What is the Double Progressive System?
The Double Progressive System is a resistance training method that attempts to vary the stimulus by changing the number of repetitions and the resistance used. In this system, the volume is raised and then at a certain point the weight is raised.
Double Progressive System Training Protocol
At first, the resistance is kept the same and the number of repetitions is increased with each consecutive workout until a certain pre-arranged number of reps is reached. At this point, various scenarios are given as to how to continue, but all of them involve decreasing the reps and increasing the resistance.
A common scenario would have the lifter simply increase the load by 5% and reduce the number of reps back down to the initial low starting point, and then repeating the process.
Other times, the resistance is increased and the repetitions are reduced gradually while continuing to increase the load. Supposedly, the method used would depend on the population being trained.
An example of this method is given in the chart below. The idea is that the load should not be increased until a certain number of repetitions (usually 12) can be performed with that load, and then the load can be increased, but with lower reps. This is a single-set system of training, primarily, although sometimes multiple set scenarios are described.
|Set||Repetitions||Resistance (Load in Lbs)|
It is unlikely that most trainees will be able to constantly increase repetitions in this way, when using only one set or repetitions per workout. It may come as a surprise to many that the reason for this is not because the volume is too high, but because the stimulus is too low to elicit continuous increases in muscular endurance. Most often, the trainee will get “stuck” at a certain number of repetitions. Therefore, one problem is that the number of target repetitions, and for that matter, sets, is set in stone.
Another variation uses one-set-to-failure. One set of exercise is done to the point that another repetition cannot be performed with proper technique. The weight is set so that this failure point is reached from between 8 and 12 repetitions. When 12 reps are reached, the weight is increased.
A more “scientific” method is to calculate the ideal rep range, advocated by Arthur Jone and Ellington Darden, early on. In this method you take 80% of your one rep max, which corresponds roughly to a hypothetical 8RM based on the widely accepted formula of 102.78 – 2.78 x repetitions. and do as many reps as you can. Then you take the number of reps and multiply it by .15, giving you your “ideal rep range.”
Bob Hoffman claimed to have originated this training method and called it an “advanced” method. A double progressive system such as this is often touted as being a superior way of training for strength as it allows constant uninterrupted progress and is “virtually” injury proof. Neither statement is true and there is no evidence that this method of strength training is effective for the long term. For free-weight training, there are a number of drawbacks even for the beginner. The total stimulus is actually quite low. The “slow” progress gives a false sense of security when the load is increased and the constant rep counting, without a concurrent buildup of endurance, can result in low-quality movement. This method of strength training, used alone, is not recommended.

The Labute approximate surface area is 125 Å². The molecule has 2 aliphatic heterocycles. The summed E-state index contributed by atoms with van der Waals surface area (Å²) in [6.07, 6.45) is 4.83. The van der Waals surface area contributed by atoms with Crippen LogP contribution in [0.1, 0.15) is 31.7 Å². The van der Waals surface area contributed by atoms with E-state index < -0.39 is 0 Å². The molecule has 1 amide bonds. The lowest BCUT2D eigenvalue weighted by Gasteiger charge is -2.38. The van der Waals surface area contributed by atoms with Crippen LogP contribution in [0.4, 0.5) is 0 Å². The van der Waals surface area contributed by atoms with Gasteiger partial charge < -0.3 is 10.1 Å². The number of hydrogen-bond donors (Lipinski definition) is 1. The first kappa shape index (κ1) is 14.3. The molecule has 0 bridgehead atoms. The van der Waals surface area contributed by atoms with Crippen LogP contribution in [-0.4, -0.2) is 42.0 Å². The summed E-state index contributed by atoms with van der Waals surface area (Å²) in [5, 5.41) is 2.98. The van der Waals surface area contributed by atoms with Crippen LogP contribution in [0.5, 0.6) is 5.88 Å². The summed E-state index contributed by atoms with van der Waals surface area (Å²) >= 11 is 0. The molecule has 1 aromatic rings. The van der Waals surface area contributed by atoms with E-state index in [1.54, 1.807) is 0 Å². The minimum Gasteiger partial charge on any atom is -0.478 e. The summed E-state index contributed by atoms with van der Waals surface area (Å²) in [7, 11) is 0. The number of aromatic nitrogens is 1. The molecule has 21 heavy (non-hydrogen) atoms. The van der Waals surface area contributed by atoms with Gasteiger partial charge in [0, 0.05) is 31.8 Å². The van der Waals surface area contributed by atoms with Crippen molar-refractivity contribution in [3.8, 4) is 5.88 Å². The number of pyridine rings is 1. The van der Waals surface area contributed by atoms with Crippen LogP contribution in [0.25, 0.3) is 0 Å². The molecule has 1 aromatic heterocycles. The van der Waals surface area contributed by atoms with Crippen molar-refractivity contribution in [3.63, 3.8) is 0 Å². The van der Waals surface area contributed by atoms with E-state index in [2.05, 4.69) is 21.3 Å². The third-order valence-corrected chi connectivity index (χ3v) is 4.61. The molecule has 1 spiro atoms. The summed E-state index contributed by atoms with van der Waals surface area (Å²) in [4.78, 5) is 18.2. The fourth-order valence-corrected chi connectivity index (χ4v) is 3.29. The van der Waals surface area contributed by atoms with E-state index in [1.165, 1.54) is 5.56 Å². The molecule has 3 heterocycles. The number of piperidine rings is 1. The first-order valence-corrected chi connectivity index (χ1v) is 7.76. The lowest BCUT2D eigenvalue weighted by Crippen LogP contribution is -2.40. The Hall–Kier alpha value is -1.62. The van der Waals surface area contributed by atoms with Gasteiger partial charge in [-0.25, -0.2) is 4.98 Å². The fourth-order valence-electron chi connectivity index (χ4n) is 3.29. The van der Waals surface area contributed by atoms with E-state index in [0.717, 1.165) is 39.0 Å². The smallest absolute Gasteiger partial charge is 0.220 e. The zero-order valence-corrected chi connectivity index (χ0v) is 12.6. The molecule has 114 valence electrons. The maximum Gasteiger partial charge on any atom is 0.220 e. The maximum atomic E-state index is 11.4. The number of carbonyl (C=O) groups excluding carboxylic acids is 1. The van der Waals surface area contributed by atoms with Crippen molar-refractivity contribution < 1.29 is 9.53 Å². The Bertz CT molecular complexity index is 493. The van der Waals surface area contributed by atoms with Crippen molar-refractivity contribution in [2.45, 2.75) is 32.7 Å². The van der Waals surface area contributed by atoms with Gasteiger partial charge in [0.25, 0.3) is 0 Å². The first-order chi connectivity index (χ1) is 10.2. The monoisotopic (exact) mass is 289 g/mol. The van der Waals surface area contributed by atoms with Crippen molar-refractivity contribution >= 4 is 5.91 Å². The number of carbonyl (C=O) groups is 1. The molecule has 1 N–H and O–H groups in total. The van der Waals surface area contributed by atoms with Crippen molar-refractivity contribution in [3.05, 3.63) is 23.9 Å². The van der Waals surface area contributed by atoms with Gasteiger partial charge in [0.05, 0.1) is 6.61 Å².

The DeLorme System – Double Progressive Overload
It should also not be confused with the concept of “double progressive overload” which is sometimes used to describe an idea that was advanced as early as the 1940’s by Dr. Thomas Delmore, who claimed that the most effective method for gaining muscular strength was to use 3 sets of 10 repetitions, increasing the load used by 25%. This so-called DeLorme System is actually a percentage based system, which starts at 50% of 10RM, increases the load to 75% for the second set, and up to 100% for the third set.
Returning to Base Volume
Perhaps the most useful feature to be extracted from the double progressive system is the idea of, after increasing volume by means of rep and set increases, to return back down to an established base volume while increasing the weight (resistance). This should be viewed as a basic means of progression for all trainees and it is useful for both pure strength training and muscle building. The advantage of this is that when you increase the weight used at a certain volume past the weight you used originally, you can assume that you have also achieved an increase in your one rep maximum. Several increases in this manner all but guarantees an increase in 1RM. Without actually adding weight to a base volume, simply increasing volume can never be guaranteed to relate to any predictable increase in your 1RM.
Do not confuse this “double progressive system” with the double progression that may occur in “SDT Training” (Single, Double, and Triple Progression). SDT, as a central concept, uses a return to base volume as its basic means of performance progression.